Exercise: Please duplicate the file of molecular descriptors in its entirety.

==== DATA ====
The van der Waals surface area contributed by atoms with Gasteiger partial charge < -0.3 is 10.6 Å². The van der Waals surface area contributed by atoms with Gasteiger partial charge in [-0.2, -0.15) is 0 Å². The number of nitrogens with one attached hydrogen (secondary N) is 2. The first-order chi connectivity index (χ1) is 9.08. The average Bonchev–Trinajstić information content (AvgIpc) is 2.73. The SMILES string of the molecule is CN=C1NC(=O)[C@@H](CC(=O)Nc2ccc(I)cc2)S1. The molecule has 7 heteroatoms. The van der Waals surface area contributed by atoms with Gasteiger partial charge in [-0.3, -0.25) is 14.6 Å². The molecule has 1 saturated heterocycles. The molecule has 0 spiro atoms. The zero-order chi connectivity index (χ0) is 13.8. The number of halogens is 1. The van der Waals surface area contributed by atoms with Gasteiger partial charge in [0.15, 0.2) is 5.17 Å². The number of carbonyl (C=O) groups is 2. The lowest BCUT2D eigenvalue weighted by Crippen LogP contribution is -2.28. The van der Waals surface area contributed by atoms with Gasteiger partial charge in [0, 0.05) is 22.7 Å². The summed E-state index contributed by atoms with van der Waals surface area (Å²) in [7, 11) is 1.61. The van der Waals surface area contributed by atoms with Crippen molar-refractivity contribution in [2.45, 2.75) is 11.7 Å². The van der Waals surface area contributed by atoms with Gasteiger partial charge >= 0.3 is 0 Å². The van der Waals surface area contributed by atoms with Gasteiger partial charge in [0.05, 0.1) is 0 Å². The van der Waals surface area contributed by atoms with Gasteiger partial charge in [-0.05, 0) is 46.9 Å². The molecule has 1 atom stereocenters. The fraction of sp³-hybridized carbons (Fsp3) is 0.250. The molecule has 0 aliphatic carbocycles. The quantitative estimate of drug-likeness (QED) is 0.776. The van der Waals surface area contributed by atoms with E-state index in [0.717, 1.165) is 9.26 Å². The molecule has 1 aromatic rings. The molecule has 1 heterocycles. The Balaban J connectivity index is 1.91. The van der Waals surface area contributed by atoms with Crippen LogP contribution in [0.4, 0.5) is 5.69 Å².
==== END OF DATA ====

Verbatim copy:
The van der Waals surface area contributed by atoms with Gasteiger partial charge < -0.3 is 10.6 Å². The van der Waals surface area contributed by atoms with Gasteiger partial charge in [-0.2, -0.15) is 0 Å². The number of nitrogens with one attached hydrogen (secondary N) is 2. The first-order chi connectivity index (χ1) is 9.08. The average Bonchev–Trinajstić information content (AvgIpc) is 2.73. The SMILES string of the molecule is CN=C1NC(=O)[C@@H](CC(=O)Nc2ccc(I)cc2)S1. The molecule has 7 heteroatoms. The van der Waals surface area contributed by atoms with Gasteiger partial charge in [-0.3, -0.25) is 14.6 Å². The molecule has 1 saturated heterocycles. The molecule has 0 spiro atoms. The zero-order chi connectivity index (χ0) is 13.8. The number of halogens is 1. The van der Waals surface area contributed by atoms with Gasteiger partial charge in [0.15, 0.2) is 5.17 Å². The number of carbonyl (C=O) groups is 2. The lowest BCUT2D eigenvalue weighted by Crippen LogP contribution is -2.28. The van der Waals surface area contributed by atoms with Gasteiger partial charge in [0, 0.05) is 22.7 Å². The summed E-state index contributed by atoms with van der Waals surface area (Å²) in [7, 11) is 1.61. The van der Waals surface area contributed by atoms with Crippen molar-refractivity contribution in [2.45, 2.75) is 11.7 Å². The van der Waals surface area contributed by atoms with Gasteiger partial charge >= 0.3 is 0 Å². The van der Waals surface area contributed by atoms with Gasteiger partial charge in [0.05, 0.1) is 0 Å². The van der Waals surface area contributed by atoms with Gasteiger partial charge in [-0.05, 0) is 46.9 Å². The molecule has 1 atom stereocenters. The fraction of sp³-hybridized carbons (Fsp3) is 0.250. The molecule has 0 aliphatic carbocycles. The quantitative estimate of drug-likeness (QED) is 0.776. The van der Waals surface area contributed by atoms with E-state index in [0.717, 1.165) is 9.26 Å². The molecule has 1 aromatic rings. The molecule has 1 heterocycles. The Balaban J connectivity index is 1.91. The van der Waals surface area contributed by atoms with Crippen LogP contribution in [0.4, 0.5) is 5.69 Å².